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  • Written by Dave Eggers
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  • Written by Dave Eggers
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On Sale: November 04, 2009
Pages: | ISBN: 978-0-307-42608-6
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Synopsis|Excerpt

Synopsis

In his first novel, Dave Eggers has written a moving and hilarious tale of two friends who fly around the world trying to give away a lot of money and free themselves from a profound loss. It reminds us once again what an important, necessary talent Dave Eggers is.

Excerpt

EVERYTHING WITHIN TAKS PLACE AFTER JACK DIED AND BEFORE MY MOM AND I DROWNED IN A BURNING FERRY IN THE COOL TANNIN-TINTED GUAVIARE RIVER, IN EAST-CENTRAL COLOMBIA, WITH FORTY-TWO LOCALS WE HADN'T YET MET. IT WAS A CLEAR AND EYEBLUE DAY, THAT DAY, AS WAS THE FIRST DAY OF THIS STORY, A FEW YEARS AGO IN JANUARY, ON CHICAGO'S NORTH SIDE, IN THE OPULENT SHADOW OF WRIGLEY AND WITH THE WIND COMING LOW AND SEARCHING OFF THE JAGGED HALF-FROZEN LAKE. I WAS INSIDE, VERY WARM, WALKING FROM DOOR TO DOOR.

I was talking to Hand, one of my two best friends, the one still alive, and we were planning to leave. At this point there were good days, good weeks, when we pretended that it was acceptable that Jack had lived at all, that his life had been, in its truncated way, complete. This wasn't one of those days. I was pacing and Hand knew I was pacing and knew what it meant. I paced like this when figuring or planning, and rolled my knuckles, and snapped my fingers softly and without rhythm, and walked from the western edge of the apartment, where I would lock and unlock the front door, and then east, to the back deck's glass sliding door, which I opened quickly, thrust my head through and shut again. Hand could hear the quiet roar of the door moving back and forth on its rail, but said nothing. The air was arctic and it was Friday afternoon and I was home, in the new blue flannel pajama pants I wore most days then, indoors or out. A stupid and nervous bird the color of feces fluttered to the feeder over the deck and ate the ugly mixed seeds I'd put in there for no reason and lately regretted--these birds would die in days and I didn't want to watch their flight or demise. This building warmed itself without regularity or equitable distribution to its corners, and my apartment, on the rear left upper edge, got its heat rarely and in bursts. Jack was twenty-six and died five months before and now Hand and I would leave for a while. I had my ass beaten two weeks ago by three shadows in a storage unit in Oconomowoc--it had nothing to do with Jack or anything else, really, or maybe it did, maybe it was distantly Jack's fault and immediately Hand's--and we had to leave for a while. I had scabs on my face and back and a rough pear-shaped bump on the crown of my head and I had this money that had to be disseminated and so Hand and I would leave. My head was a condemned church with a ceiling of bats but I swung from this dark mood to euphoria when I thought about leaving.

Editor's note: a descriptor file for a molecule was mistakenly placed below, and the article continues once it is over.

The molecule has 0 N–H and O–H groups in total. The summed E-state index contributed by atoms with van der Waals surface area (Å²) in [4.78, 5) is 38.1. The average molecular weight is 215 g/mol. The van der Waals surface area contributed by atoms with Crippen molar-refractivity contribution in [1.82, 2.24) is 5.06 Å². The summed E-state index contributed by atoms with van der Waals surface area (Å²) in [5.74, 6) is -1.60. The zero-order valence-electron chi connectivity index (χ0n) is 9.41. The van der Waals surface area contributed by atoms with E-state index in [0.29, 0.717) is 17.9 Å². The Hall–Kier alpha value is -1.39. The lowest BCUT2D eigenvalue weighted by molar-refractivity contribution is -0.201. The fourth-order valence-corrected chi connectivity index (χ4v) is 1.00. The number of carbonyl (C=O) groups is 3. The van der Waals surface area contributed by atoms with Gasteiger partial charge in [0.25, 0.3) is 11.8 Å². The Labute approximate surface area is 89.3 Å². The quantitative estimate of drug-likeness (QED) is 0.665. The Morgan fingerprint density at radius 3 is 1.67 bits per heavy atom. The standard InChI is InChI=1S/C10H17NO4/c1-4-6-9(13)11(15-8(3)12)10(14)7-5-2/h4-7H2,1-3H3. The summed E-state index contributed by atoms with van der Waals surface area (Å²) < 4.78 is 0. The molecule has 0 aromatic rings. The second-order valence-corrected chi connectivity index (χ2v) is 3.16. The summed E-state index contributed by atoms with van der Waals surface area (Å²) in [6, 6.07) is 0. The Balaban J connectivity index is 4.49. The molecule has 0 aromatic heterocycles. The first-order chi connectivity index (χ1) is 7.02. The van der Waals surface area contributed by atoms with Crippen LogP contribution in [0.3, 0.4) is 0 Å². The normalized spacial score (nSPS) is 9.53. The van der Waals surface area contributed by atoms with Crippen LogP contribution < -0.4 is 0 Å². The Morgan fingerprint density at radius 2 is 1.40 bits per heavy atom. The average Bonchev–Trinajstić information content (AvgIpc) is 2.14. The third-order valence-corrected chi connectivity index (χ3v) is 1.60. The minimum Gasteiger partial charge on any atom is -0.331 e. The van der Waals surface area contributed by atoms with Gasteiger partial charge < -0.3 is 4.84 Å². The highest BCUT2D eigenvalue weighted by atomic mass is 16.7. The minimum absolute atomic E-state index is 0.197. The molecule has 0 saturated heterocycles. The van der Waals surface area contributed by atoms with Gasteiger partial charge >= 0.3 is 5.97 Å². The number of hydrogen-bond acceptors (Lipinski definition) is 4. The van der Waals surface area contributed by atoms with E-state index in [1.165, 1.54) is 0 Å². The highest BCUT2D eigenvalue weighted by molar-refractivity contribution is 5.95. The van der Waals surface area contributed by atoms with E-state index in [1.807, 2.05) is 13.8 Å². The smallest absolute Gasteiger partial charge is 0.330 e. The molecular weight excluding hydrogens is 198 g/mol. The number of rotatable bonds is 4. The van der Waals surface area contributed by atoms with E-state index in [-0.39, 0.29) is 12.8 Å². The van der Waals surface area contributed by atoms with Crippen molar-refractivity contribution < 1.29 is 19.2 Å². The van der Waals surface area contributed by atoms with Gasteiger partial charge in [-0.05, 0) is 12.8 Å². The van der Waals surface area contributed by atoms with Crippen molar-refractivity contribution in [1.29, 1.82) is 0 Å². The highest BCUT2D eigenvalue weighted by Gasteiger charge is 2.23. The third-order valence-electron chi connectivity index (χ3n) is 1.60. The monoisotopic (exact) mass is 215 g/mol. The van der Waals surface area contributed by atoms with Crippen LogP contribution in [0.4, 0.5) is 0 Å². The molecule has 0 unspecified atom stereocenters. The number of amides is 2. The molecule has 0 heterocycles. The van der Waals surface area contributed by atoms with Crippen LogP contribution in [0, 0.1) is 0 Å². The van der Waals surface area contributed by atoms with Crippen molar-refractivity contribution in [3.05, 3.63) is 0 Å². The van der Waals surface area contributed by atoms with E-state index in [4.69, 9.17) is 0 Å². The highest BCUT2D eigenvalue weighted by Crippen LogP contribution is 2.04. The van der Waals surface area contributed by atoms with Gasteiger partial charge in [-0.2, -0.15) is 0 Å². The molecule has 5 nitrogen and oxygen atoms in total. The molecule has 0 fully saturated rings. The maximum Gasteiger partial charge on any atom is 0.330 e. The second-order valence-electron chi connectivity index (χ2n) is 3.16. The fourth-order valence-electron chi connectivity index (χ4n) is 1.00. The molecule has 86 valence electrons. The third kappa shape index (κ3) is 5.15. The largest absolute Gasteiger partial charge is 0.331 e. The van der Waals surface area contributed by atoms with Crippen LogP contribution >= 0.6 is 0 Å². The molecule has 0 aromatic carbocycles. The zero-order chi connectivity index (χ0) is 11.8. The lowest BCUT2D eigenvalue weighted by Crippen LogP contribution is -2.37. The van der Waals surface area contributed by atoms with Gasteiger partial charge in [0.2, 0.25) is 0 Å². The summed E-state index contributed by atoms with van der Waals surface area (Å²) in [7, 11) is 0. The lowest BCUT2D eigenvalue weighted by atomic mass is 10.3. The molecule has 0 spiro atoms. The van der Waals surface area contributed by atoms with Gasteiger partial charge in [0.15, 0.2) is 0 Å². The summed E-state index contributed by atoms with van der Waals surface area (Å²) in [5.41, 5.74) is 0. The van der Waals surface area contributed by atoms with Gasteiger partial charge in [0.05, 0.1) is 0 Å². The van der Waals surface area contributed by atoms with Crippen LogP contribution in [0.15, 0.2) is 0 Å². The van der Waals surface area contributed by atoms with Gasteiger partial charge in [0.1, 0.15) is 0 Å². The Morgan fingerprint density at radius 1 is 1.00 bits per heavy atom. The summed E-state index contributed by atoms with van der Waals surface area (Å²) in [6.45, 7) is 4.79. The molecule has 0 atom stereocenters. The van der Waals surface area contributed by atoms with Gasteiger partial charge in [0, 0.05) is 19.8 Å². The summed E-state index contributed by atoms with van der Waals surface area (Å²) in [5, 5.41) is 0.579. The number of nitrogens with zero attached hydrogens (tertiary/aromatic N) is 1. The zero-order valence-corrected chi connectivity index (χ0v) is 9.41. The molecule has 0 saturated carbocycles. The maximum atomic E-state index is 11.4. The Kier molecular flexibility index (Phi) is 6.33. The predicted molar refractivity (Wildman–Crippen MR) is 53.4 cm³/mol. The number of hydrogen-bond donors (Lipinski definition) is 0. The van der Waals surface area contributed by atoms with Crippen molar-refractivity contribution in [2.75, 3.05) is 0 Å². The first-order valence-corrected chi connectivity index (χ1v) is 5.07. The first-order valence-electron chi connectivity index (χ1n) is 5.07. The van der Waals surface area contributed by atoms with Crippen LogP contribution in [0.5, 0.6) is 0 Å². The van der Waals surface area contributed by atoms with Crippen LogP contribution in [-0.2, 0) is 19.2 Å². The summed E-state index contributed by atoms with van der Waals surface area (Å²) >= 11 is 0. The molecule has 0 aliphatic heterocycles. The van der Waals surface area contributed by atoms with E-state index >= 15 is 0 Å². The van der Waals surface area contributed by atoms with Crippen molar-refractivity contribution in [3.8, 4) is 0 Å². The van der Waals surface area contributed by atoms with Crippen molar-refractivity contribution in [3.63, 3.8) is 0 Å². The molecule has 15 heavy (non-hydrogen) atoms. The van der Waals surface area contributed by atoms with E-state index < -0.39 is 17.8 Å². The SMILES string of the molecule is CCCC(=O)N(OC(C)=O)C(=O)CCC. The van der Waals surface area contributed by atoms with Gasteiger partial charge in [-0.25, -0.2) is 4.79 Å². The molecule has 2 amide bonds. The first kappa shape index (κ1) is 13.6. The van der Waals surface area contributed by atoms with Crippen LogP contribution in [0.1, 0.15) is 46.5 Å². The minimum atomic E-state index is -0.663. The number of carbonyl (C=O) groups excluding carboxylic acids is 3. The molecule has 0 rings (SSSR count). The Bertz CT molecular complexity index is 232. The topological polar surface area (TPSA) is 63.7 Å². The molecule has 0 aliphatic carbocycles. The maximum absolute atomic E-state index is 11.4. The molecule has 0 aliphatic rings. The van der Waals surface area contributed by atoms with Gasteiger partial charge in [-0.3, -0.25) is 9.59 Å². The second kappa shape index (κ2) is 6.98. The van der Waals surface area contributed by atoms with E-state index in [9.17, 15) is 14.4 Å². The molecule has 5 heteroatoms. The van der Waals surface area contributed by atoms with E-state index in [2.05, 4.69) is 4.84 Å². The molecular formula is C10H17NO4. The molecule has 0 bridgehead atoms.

"When?" said Hand.

"A week from now," I said.

"The seventeenth?"

"Right."

"This seventeenth."

"Right."

"Jesus."

"Can you get the week off?"

"I don't know," Hand asked. "Can I ask a dumb question?"

"What?"

"Why not this summer?"

"Because."

"Or next fall?"

"Come on."

"What?"

"I'll pay for it if we go now," I said. I knew Hand would say yes because for five months we hadn't said no. There had been some difficult requests but we hadn't said no.

"And you owe me," I added.

"What? For--Oh Jesus. Fine."

"Good."

"For how long again?" he asked.

"How long can you get off?" I asked.

"Probably a week." I knew he would do it. Hand would have quit his job if they refused the time off. He had a decent arrangement now, as a security supervisor on a casino on the river under the Arch, but for a while, in high school, he'd been the Number Two- ranked swimmer in all of Wisconsin, and he expected that kind of glory going forward. He'd never focused again like he'd focused then, and now he was a dabbler, with some experience as a recording engineer, some in car alarms, some in weather futures (true, long story), some as a carpenter--we'd actually worked on one summer gig together, a porch on an enormous gingerbread-looking place on Lake Geneva--but he left any job where he wasn't learning or when his dignity, however defined, was anywhere compromised.